Thomas Blondiau. An economic view on environmental law enforcement, Leuven, KULeuven – Faculteit Economie en bedrijfswetenschappen, Reeks proefschriften – nummer 412, 2013, 125 p.
This Ph.D. concentrates on the enforcement process of environmental law. More specifically, it analyzes which objectives specific enforcement actors involved in this process, namely prosecutors and judges, pursue and how economic considerations, such as cost-benefit analysis and the existence of opportunity costs, affect the decisions that these actors make. Furthermore, it also analyzes how broadening administrative enforcement competences, introduced next to criminal enforcement possibilities, affect deterrence against committing environmental offenses. Finally, it focusses on the moral element in sanctioning policies by investigating normatively how repeat and intentional violations should be treated differently from accidental offenses.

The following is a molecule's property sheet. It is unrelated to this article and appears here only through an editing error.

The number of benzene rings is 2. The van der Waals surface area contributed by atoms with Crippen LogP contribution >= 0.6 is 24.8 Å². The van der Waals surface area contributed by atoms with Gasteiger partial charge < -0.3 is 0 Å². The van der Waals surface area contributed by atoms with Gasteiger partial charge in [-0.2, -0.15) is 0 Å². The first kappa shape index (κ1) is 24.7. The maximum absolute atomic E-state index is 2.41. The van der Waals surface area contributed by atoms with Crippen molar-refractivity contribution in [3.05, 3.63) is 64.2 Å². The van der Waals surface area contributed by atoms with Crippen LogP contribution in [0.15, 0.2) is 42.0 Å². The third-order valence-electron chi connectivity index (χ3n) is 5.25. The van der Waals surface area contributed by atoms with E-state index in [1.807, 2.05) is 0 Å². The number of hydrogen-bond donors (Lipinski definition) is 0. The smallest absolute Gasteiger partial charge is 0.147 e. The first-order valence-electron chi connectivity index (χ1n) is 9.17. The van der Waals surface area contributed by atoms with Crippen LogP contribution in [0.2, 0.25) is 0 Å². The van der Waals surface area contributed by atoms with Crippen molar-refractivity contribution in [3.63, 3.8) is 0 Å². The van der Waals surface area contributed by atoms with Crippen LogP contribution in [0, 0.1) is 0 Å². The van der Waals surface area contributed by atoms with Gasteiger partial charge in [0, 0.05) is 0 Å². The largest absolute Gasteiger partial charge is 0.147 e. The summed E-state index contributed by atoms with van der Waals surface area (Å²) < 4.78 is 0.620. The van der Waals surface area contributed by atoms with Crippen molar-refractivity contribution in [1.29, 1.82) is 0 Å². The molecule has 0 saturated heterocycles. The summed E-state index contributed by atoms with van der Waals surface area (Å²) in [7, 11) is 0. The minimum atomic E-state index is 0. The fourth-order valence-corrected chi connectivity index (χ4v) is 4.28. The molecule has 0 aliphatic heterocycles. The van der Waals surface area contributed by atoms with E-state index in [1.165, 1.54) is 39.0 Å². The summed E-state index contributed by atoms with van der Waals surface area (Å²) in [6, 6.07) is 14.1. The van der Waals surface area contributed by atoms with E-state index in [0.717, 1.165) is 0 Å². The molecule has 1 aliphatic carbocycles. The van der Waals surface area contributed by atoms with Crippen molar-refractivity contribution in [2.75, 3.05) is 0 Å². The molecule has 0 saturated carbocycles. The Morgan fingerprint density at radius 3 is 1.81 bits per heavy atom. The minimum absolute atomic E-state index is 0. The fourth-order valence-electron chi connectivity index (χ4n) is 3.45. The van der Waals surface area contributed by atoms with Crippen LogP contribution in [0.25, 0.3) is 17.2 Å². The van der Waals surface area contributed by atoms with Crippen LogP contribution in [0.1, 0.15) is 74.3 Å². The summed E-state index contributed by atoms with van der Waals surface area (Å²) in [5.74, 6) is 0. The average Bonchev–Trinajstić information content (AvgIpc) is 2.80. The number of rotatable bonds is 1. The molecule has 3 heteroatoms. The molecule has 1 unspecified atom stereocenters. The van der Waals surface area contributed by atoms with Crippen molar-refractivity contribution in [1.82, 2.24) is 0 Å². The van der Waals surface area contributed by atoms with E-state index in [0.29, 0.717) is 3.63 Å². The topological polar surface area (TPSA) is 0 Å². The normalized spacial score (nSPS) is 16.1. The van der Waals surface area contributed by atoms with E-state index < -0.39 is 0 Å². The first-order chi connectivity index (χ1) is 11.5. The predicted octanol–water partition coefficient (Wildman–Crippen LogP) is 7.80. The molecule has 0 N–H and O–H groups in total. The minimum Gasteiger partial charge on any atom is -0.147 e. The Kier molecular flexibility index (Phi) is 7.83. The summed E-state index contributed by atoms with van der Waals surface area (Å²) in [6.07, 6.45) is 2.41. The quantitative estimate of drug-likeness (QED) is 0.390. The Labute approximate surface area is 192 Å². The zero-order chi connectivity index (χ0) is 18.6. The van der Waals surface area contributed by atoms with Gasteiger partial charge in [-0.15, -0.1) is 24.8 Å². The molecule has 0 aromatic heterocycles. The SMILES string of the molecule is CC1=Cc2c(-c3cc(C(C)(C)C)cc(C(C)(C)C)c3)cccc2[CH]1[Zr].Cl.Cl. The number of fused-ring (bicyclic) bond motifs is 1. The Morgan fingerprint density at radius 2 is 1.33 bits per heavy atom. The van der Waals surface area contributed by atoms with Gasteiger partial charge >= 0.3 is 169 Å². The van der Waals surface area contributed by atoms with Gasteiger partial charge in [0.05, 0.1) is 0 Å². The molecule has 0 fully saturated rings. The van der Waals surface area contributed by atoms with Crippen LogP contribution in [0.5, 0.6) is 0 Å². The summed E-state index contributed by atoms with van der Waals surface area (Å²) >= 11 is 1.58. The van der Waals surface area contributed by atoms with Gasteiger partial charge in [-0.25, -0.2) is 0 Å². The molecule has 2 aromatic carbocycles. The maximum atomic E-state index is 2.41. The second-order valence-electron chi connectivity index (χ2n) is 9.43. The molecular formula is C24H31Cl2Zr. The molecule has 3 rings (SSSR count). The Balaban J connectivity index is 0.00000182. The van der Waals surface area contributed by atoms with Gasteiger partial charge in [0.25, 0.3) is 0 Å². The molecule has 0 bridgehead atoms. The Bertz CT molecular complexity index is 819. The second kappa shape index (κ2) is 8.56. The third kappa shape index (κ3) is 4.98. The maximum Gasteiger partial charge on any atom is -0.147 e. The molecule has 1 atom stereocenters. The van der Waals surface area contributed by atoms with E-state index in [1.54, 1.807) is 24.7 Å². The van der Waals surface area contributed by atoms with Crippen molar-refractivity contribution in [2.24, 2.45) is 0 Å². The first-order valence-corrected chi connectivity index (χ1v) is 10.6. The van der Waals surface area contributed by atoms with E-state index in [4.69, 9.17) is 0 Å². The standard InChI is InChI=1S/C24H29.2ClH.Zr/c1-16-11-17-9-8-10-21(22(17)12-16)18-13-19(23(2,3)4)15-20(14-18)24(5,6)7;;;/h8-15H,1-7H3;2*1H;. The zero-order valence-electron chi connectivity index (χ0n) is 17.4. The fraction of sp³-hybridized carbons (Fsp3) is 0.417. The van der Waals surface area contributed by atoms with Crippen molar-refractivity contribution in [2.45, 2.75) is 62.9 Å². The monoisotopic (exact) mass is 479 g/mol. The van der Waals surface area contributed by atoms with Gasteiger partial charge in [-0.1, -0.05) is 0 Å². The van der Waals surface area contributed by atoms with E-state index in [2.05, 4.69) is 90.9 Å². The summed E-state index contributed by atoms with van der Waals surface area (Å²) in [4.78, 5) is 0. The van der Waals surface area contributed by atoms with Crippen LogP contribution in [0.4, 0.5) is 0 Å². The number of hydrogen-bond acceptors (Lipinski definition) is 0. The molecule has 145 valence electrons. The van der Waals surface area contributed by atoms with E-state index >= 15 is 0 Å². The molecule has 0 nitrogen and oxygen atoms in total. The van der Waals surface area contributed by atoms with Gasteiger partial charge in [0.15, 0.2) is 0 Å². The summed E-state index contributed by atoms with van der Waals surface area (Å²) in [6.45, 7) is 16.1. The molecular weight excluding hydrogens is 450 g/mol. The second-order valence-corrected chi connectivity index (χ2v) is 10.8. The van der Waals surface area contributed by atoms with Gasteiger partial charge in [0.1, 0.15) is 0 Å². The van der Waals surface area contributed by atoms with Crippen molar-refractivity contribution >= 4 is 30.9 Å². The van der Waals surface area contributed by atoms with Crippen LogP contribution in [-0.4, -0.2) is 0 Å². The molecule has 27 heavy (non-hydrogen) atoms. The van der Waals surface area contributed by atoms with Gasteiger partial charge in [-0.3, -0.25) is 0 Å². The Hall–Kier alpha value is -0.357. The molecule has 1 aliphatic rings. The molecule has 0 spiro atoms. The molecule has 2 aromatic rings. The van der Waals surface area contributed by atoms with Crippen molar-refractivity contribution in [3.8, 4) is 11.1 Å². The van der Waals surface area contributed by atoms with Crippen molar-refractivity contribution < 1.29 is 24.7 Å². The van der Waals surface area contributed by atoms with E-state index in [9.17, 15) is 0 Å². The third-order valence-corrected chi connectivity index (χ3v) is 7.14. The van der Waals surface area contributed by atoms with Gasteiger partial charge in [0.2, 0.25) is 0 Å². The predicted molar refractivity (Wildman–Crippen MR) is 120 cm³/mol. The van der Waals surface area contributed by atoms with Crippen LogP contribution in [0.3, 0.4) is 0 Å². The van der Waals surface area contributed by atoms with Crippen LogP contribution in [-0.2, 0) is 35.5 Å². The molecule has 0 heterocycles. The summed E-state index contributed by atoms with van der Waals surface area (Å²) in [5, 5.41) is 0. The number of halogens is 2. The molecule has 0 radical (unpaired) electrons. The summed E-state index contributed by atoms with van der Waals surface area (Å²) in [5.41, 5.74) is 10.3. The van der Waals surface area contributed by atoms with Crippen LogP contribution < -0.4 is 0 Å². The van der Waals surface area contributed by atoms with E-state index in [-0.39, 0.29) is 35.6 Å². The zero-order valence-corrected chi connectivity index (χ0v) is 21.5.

In terms of methodology, the work proceeds using a combination of economic modeling and empirical analysis. Some of the specific methodologies are related to welfare economics, game theory, propensity score matching and policy evaluation methods. The empirical analyses are case studies of the environmental enforcement process in Belgium.
The results may have broader relevance since environmental enforcement processes in many European countries bear quite some similarities. Moreover, some of the results may not be restricted to enforcement of environmental policy, since many similarities can be found looking at the enforcement process in other policy areas.
Full publication: https://lirias.kuleuven.be/bitstream/123456789/377523/1/Tekst-FINAL.pdf